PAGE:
In a meeting with cabinet officials on Wednesday, President Trump spoke about walls, wheels and foreign affairs, including a recollection of world history that startled an ally in the United States’ longest war.
The Soviet Union, Mr. Trump said, invaded Afghanistan in 1979 “because terrorists were going to Russia.”
“They were right to be there,” he added. “The problem is it was a tough fight.”
On Thursday, Afghan officials contested Mr. Trump’s account — which was also at odds with the State Department’s Office of the Historian and historians, generally.
The Soviet Union invaded Afghanistan in 1979, after it fell into civil war, and occupied it until 1989, propping up “a friendly and socialist government on its border,” according to the Office of the Historian. The United States and its allies condemned the brutal, long-running war, and Presidents Jimmy Carter and Ronald Reagan supplied aid to Afghan insurgents fighting the Soviet Army.
In a statement on Thursday, the office of President Ashraf Ghani of Afghanistan recalled this era, saying, “After the invasion by the Soviet Union, all presidents of America not only denounced this invasion but remained supporters of this holy jihad of the Afghans.”
During this war, the statement said, Afghans did not threaten other countries, but rather “started a national uprising to earn liberation of their holy soil.”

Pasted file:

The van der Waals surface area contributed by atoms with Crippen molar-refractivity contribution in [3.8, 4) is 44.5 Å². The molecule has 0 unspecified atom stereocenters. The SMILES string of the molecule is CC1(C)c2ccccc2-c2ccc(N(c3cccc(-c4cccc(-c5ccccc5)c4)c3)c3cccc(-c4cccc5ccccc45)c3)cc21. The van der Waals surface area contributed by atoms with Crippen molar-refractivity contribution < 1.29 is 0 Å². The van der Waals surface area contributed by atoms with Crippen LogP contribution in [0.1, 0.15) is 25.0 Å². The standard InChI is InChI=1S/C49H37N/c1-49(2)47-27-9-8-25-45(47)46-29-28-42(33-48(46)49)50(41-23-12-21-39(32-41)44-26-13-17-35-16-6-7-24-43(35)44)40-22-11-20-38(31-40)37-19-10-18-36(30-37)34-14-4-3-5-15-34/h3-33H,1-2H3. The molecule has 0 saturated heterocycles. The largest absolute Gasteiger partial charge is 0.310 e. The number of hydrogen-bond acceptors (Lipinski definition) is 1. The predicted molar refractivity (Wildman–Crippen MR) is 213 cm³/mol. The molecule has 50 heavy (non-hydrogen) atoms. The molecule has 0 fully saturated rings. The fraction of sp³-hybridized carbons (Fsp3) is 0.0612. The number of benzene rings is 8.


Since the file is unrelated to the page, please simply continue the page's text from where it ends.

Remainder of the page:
Foreign Minister Salahuddin Rabbani made similar remarks, writing on Twitter that the “Soviet occupation was a grave violation of Afghanistan’s territorial integrity” and national sovereignty. Any other depictions defy historical fact, he said.
Mr. Trump also suggested that the subsequent war and occupation caused the downfall of the Soviet Union, saying: “Russia used to be the Soviet Union. Afghanistan made it Russia, because they went bankrupt fighting in Afghanistan.”
The war was costly for the Soviet Union — about 15,000 of its personnel died — but other significant factors included economic mismanagement, an expensive arms race with the United States and liberalizing reforms in the late 1980s, according to the Center for European Studies at the University of North Carolina at Chapel Hill.
The invasion and occupation had a profound effect on Afghanistan, driving millions to flee the country and leaving hundreds of thousands dead. A civil war followed the Soviet withdrawal.
Afghanistan’s current war, fought alongside the United States against the Taliban, appears to be locked in a stalemate as it enters its 18th year. In his statement, Mr. Ghani stressed the importance of international forces in Afghanistan — last month Mr. Trump ordered the military to withdraw roughly 7,000 troops from the country — and requested clarification about whether the president’s statements had any implication for American policy.
Source : Nytimes